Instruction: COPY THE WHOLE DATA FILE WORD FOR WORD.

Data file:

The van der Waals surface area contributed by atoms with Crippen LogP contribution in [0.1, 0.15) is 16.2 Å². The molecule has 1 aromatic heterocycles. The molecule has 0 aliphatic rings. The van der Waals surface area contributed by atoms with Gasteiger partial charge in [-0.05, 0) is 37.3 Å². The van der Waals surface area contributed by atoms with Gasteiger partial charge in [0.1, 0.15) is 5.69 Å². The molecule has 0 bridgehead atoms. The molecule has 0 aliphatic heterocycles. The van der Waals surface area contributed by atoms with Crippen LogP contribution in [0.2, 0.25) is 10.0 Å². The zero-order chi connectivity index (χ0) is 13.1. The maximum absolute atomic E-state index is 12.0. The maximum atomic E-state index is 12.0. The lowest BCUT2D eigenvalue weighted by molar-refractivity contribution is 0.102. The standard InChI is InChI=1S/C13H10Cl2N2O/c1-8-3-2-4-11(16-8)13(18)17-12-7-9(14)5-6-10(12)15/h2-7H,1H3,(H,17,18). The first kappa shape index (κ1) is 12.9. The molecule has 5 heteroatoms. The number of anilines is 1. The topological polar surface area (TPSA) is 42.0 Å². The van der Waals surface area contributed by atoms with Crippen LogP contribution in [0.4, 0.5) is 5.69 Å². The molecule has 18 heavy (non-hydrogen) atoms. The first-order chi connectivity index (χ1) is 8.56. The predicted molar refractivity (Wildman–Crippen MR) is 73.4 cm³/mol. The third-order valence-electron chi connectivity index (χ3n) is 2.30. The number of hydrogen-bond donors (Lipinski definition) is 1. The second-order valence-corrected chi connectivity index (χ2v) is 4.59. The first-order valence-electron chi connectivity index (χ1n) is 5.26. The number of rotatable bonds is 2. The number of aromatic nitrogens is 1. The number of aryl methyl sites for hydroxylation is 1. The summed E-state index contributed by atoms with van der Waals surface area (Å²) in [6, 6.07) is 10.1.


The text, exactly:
The van der Waals surface area contributed by atoms with Crippen LogP contribution in [0.1, 0.15) is 16.2 Å². The molecule has 1 aromatic heterocycles. The molecule has 0 aliphatic rings. The van der Waals surface area contributed by atoms with Gasteiger partial charge in [-0.05, 0) is 37.3 Å². The van der Waals surface area contributed by atoms with Gasteiger partial charge in [0.1, 0.15) is 5.69 Å². The molecule has 0 bridgehead atoms. The molecule has 0 aliphatic heterocycles. The van der Waals surface area contributed by atoms with Crippen LogP contribution in [0.2, 0.25) is 10.0 Å². The zero-order chi connectivity index (χ0) is 13.1. The maximum absolute atomic E-state index is 12.0. The maximum atomic E-state index is 12.0. The lowest BCUT2D eigenvalue weighted by molar-refractivity contribution is 0.102. The standard InChI is InChI=1S/C13H10Cl2N2O/c1-8-3-2-4-11(16-8)13(18)17-12-7-9(14)5-6-10(12)15/h2-7H,1H3,(H,17,18). The first kappa shape index (κ1) is 12.9. The molecule has 5 heteroatoms. The number of anilines is 1. The topological polar surface area (TPSA) is 42.0 Å². The van der Waals surface area contributed by atoms with Crippen LogP contribution in [0.4, 0.5) is 5.69 Å². The molecule has 18 heavy (non-hydrogen) atoms. The first-order chi connectivity index (χ1) is 8.56. The predicted molar refractivity (Wildman–Crippen MR) is 73.4 cm³/mol. The third-order valence-electron chi connectivity index (χ3n) is 2.30. The number of hydrogen-bond donors (Lipinski definition) is 1. The second-order valence-corrected chi connectivity index (χ2v) is 4.59. The first-order valence-electron chi connectivity index (χ1n) is 5.26. The number of rotatable bonds is 2. The number of aromatic nitrogens is 1. The number of aryl methyl sites for hydroxylation is 1. The summed E-state index contributed by atoms with van der Waals surface area (Å²) in [6, 6.07) is 10.1.